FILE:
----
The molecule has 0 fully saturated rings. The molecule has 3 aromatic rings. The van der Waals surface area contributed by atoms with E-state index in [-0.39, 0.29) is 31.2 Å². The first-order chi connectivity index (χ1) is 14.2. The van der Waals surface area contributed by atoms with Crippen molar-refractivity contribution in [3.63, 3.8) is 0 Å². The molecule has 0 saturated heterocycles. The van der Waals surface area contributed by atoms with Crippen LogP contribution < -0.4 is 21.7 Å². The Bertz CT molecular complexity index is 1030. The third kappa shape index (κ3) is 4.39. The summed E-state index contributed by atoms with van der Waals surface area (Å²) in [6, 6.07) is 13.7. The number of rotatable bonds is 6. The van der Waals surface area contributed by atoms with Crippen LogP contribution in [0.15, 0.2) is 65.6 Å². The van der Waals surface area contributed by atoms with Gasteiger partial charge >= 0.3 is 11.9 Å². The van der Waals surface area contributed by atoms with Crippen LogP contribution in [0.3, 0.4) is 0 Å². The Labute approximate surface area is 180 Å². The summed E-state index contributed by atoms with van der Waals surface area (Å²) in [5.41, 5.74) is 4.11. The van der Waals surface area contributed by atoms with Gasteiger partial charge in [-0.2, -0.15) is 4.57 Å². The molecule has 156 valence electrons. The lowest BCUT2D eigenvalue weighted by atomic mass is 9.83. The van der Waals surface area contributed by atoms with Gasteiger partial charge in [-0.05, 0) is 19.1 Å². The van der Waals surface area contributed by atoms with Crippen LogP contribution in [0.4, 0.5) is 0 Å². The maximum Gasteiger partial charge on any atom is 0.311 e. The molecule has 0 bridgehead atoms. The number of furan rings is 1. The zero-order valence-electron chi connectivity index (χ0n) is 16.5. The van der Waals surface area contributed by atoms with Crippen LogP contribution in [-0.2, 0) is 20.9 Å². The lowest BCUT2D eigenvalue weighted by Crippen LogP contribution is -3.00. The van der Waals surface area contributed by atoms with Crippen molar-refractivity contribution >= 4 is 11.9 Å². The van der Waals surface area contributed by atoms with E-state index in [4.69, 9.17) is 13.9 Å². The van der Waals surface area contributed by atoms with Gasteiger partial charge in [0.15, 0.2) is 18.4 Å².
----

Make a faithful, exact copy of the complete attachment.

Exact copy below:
The molecule has 0 fully saturated rings. The molecule has 3 aromatic rings. The van der Waals surface area contributed by atoms with E-state index in [-0.39, 0.29) is 31.2 Å². The first-order chi connectivity index (χ1) is 14.2. The van der Waals surface area contributed by atoms with Crippen molar-refractivity contribution in [3.63, 3.8) is 0 Å². The molecule has 0 saturated heterocycles. The van der Waals surface area contributed by atoms with Crippen LogP contribution < -0.4 is 21.7 Å². The Bertz CT molecular complexity index is 1030. The third kappa shape index (κ3) is 4.39. The summed E-state index contributed by atoms with van der Waals surface area (Å²) in [6, 6.07) is 13.7. The number of rotatable bonds is 6. The van der Waals surface area contributed by atoms with Crippen LogP contribution in [0.15, 0.2) is 65.6 Å². The van der Waals surface area contributed by atoms with Gasteiger partial charge >= 0.3 is 11.9 Å². The van der Waals surface area contributed by atoms with Crippen LogP contribution in [0.3, 0.4) is 0 Å². The Labute approximate surface area is 180 Å². The summed E-state index contributed by atoms with van der Waals surface area (Å²) in [5.41, 5.74) is 4.11. The van der Waals surface area contributed by atoms with Gasteiger partial charge in [-0.2, -0.15) is 4.57 Å². The molecule has 156 valence electrons. The lowest BCUT2D eigenvalue weighted by atomic mass is 9.83. The van der Waals surface area contributed by atoms with Gasteiger partial charge in [-0.05, 0) is 19.1 Å². The van der Waals surface area contributed by atoms with Crippen LogP contribution in [0.4, 0.5) is 0 Å². The maximum Gasteiger partial charge on any atom is 0.311 e. The molecule has 0 bridgehead atoms. The number of furan rings is 1. The zero-order valence-electron chi connectivity index (χ0n) is 16.5. The van der Waals surface area contributed by atoms with Crippen LogP contribution in [-0.2, 0) is 20.9 Å². The lowest BCUT2D eigenvalue weighted by Crippen LogP contribution is -3.00. The van der Waals surface area contributed by atoms with Crippen molar-refractivity contribution >= 4 is 11.9 Å². The van der Waals surface area contributed by atoms with E-state index in [4.69, 9.17) is 13.9 Å². The van der Waals surface area contributed by atoms with Gasteiger partial charge in [0.15, 0.2) is 18.4 Å².